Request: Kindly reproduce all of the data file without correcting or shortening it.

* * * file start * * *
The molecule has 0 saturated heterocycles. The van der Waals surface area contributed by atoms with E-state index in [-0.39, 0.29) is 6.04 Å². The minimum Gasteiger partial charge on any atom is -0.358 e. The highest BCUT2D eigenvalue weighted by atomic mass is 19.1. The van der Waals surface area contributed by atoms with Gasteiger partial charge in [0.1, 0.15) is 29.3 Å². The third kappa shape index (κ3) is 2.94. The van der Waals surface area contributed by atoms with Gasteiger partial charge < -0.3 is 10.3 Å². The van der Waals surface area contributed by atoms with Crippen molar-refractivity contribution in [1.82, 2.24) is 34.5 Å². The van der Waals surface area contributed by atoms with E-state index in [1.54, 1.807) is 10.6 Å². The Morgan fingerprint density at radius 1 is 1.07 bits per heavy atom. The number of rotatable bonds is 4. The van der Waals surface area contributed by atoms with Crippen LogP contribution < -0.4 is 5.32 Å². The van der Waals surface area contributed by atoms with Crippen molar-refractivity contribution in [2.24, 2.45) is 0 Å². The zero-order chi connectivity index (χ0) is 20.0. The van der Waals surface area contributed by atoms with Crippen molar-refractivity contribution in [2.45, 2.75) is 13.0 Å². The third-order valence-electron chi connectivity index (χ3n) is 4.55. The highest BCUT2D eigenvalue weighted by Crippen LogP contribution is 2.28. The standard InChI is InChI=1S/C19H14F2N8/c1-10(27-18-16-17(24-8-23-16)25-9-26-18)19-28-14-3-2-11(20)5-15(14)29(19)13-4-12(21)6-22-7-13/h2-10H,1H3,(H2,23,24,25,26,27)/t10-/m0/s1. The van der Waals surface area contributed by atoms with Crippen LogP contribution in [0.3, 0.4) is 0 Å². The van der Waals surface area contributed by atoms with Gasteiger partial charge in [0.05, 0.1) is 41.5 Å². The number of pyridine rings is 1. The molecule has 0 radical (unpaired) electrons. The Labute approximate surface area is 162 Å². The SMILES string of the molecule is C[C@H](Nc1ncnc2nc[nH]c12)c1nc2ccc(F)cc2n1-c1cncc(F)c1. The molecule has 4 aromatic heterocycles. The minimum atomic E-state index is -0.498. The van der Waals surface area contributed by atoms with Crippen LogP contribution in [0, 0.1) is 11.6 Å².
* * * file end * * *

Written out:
The molecule has 0 saturated heterocycles. The van der Waals surface area contributed by atoms with E-state index in [-0.39, 0.29) is 6.04 Å². The minimum Gasteiger partial charge on any atom is -0.358 e. The highest BCUT2D eigenvalue weighted by atomic mass is 19.1. The van der Waals surface area contributed by atoms with Gasteiger partial charge in [0.1, 0.15) is 29.3 Å². The third kappa shape index (κ3) is 2.94. The van der Waals surface area contributed by atoms with Gasteiger partial charge < -0.3 is 10.3 Å². The van der Waals surface area contributed by atoms with Crippen molar-refractivity contribution in [1.82, 2.24) is 34.5 Å². The van der Waals surface area contributed by atoms with E-state index in [1.54, 1.807) is 10.6 Å². The Morgan fingerprint density at radius 1 is 1.07 bits per heavy atom. The number of rotatable bonds is 4. The van der Waals surface area contributed by atoms with Crippen LogP contribution < -0.4 is 5.32 Å². The van der Waals surface area contributed by atoms with Crippen molar-refractivity contribution in [2.24, 2.45) is 0 Å². The zero-order chi connectivity index (χ0) is 20.0. The van der Waals surface area contributed by atoms with Crippen molar-refractivity contribution in [2.45, 2.75) is 13.0 Å². The third-order valence-electron chi connectivity index (χ3n) is 4.55. The highest BCUT2D eigenvalue weighted by Crippen LogP contribution is 2.28. The standard InChI is InChI=1S/C19H14F2N8/c1-10(27-18-16-17(24-8-23-16)25-9-26-18)19-28-14-3-2-11(20)5-15(14)29(19)13-4-12(21)6-22-7-13/h2-10H,1H3,(H2,23,24,25,26,27)/t10-/m0/s1. The van der Waals surface area contributed by atoms with Crippen LogP contribution in [0.3, 0.4) is 0 Å². The van der Waals surface area contributed by atoms with Gasteiger partial charge in [0.05, 0.1) is 41.5 Å². The number of pyridine rings is 1. The molecule has 0 radical (unpaired) electrons. The Labute approximate surface area is 162 Å². The SMILES string of the molecule is C[C@H](Nc1ncnc2nc[nH]c12)c1nc2ccc(F)cc2n1-c1cncc(F)c1. The molecule has 4 aromatic heterocycles. The minimum atomic E-state index is -0.498. The van der Waals surface area contributed by atoms with Crippen LogP contribution in [0, 0.1) is 11.6 Å².